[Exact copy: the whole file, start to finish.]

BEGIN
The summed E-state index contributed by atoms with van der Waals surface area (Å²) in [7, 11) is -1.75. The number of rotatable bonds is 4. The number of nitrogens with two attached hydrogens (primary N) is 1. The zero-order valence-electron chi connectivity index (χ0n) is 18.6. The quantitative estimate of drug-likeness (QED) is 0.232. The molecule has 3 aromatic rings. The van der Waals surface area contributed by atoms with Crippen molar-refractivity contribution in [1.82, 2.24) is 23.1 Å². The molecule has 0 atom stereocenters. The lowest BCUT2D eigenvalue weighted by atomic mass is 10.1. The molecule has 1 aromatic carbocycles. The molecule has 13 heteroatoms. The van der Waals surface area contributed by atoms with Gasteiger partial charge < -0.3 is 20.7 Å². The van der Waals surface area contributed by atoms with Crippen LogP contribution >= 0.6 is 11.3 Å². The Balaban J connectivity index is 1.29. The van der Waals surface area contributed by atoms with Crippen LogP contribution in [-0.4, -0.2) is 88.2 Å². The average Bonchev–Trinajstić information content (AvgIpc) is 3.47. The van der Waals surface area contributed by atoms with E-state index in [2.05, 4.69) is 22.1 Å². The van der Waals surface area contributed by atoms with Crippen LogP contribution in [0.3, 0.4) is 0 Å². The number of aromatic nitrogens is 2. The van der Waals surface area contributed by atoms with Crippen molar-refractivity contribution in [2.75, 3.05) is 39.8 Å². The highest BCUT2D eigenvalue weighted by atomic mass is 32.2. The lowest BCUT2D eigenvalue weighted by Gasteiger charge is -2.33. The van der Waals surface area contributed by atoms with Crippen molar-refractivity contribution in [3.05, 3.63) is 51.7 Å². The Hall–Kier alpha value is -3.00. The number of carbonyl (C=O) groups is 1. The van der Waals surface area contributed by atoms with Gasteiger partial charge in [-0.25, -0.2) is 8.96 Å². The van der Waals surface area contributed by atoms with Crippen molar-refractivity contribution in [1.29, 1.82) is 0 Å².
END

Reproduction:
The summed E-state index contributed by atoms with van der Waals surface area (Å²) in [7, 11) is -1.75. The number of rotatable bonds is 4. The number of nitrogens with two attached hydrogens (primary N) is 1. The zero-order valence-electron chi connectivity index (χ0n) is 18.6. The quantitative estimate of drug-likeness (QED) is 0.232. The molecule has 3 aromatic rings. The van der Waals surface area contributed by atoms with Crippen molar-refractivity contribution in [1.82, 2.24) is 23.1 Å². The molecule has 0 atom stereocenters. The lowest BCUT2D eigenvalue weighted by atomic mass is 10.1. The molecule has 1 aromatic carbocycles. The molecule has 13 heteroatoms. The van der Waals surface area contributed by atoms with Gasteiger partial charge < -0.3 is 20.7 Å². The van der Waals surface area contributed by atoms with Crippen LogP contribution >= 0.6 is 11.3 Å². The Balaban J connectivity index is 1.29. The van der Waals surface area contributed by atoms with Crippen LogP contribution in [-0.4, -0.2) is 88.2 Å². The average Bonchev–Trinajstić information content (AvgIpc) is 3.47. The van der Waals surface area contributed by atoms with E-state index in [2.05, 4.69) is 22.1 Å². The van der Waals surface area contributed by atoms with Crippen LogP contribution in [0.3, 0.4) is 0 Å². The number of aromatic nitrogens is 2. The van der Waals surface area contributed by atoms with Crippen molar-refractivity contribution in [2.75, 3.05) is 39.8 Å². The highest BCUT2D eigenvalue weighted by atomic mass is 32.2. The lowest BCUT2D eigenvalue weighted by Gasteiger charge is -2.33. The van der Waals surface area contributed by atoms with Crippen molar-refractivity contribution in [3.05, 3.63) is 51.7 Å². The Hall–Kier alpha value is -3.00. The number of carbonyl (C=O) groups is 1. The van der Waals surface area contributed by atoms with Gasteiger partial charge in [-0.25, -0.2) is 8.96 Å². The van der Waals surface area contributed by atoms with Crippen molar-refractivity contribution in [1.29, 1.82) is 0 Å².